Iconic Lil 500 Go-Karts closing after 54 years

Track will close permanently on Saturday

SEMINOLE COUNTY, Fla. – A Central Florida staple, Lil 500 Go-Karts, announced Tuesday that it will close permanently after more than 50 years in business.

In an announcement on its website and Facebook page, the track said it will close up shop when the facility closes at 7 p.m. Saturday.

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“Effective Saturday, January 8th, 2022 at 7pm, Lil 500 Go-Karts will close permanently. We thank you Central Florida for supporting our family business since Feb 1st 1968, just shy of 54 years. We hope to see you come out for 1 more ride,” the post said.

The owner of Lil 500, Randy Kline, told News 6 that the iconic attraction is closing because there’s no one in the family to keep running the business.

“It’s time to just worry about life a little bit more than making a living quite honestly,” Kline said.

The family has not yet decided what they’re going to do next, but the property has not been sold, Kline said.

“Eventually that will come down the line. There’s no plans or nothing. Quite honestly we just knew this was the right date,” Kline said.

The track has been open for almost 54 years, opening on Feb. 1, 1968.

Shannon Crimi brought her two sons to the track on Wednesday after learning about the closure.

“We heard they were closing and I was like there is no way that we’re not going at least one more time,” Crimi said.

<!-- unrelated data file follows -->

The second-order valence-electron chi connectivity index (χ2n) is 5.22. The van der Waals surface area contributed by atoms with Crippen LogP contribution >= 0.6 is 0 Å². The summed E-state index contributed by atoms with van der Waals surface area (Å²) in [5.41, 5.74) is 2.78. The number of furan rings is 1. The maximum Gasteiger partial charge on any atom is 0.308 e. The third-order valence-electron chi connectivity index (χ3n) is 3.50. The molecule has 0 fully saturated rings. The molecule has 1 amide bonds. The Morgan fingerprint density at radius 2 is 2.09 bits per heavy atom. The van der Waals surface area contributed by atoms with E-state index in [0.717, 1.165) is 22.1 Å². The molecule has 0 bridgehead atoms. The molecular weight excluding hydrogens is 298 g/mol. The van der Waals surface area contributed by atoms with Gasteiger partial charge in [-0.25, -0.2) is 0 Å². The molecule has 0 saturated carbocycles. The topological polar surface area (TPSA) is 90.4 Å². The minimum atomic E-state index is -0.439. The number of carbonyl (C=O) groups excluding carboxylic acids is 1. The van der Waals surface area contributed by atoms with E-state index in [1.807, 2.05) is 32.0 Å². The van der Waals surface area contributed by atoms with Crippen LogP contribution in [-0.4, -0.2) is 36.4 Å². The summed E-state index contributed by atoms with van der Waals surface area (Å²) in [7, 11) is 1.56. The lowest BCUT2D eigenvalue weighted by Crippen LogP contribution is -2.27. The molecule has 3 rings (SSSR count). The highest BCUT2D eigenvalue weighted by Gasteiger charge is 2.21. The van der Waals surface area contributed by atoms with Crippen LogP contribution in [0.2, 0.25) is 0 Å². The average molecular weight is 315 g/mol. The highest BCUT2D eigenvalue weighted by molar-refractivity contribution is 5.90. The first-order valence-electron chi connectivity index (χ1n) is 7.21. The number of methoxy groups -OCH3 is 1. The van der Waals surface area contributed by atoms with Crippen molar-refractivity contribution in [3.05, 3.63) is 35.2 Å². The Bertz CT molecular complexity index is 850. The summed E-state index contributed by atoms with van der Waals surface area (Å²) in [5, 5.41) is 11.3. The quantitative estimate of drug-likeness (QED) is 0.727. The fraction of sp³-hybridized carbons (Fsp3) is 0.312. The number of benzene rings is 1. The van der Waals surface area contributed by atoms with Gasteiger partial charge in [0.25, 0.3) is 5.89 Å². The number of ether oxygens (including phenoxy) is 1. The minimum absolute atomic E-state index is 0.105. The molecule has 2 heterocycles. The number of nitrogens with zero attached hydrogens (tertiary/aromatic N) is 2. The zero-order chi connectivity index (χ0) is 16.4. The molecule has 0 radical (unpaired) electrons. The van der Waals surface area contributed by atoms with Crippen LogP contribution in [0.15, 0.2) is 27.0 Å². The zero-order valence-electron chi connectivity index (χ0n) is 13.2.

Crimi said she likes going to Lil 500 because she feels like family at the smaller attraction.

“We’d go to bigger theme parks with go-karts in them and it’s overwhelming for the little kids. It’s a lot of people and here you can jump right on, jump right off, three tracks. It’s simple and they always take care of it,” Crimi said.

Sarah Ridge grew up coming to the tracks. She is in town for the holidays and brought her four year old son Brendan to race.

“It was really sad to hear a piece of my childhood was going. So glad we were able to come out and Brendan got to ride around on the go-karts, relive a bit of my childhood,” Ridge said.

That’s what drove customers of all ages to Lil 500. Many wanted to get one last lap in before it closed.

Rice Glover wanted to make a new memory with his daughter, Madeline.

“My wife is from here and she always told us when we moved back, ‘Oh we used to go there all the time,’” Glover said. “Unfortunately we haven’t made it, but when I saw it was closing I wanted my daughter to experience it before it shut down,” Glover said.

Even when the engines turn off for good, drivers said they will never forget the thrill of the race.

“Every time we come we always take lots of pictures and we’ll always remember it,” Crimi said.

A GoFundMe has been set up to help all 10 employees losing their jobs. Click here to visit.


About the Authors:

Penny De La Cruz started working at WKMG-TV in September 2021. Before joining News 6, Penny worked at KSAT 12 in San Antonio, Texas. She is a graduate of the Reed College of Media at West Virginia University. In her free time, she enjoys reading, gardening and antiquing.

Amanda Castro, a proud UCF alum, joined the News 6 team in November 2015 and was promoted to weekend morning anchor in April 2016. Go Knights!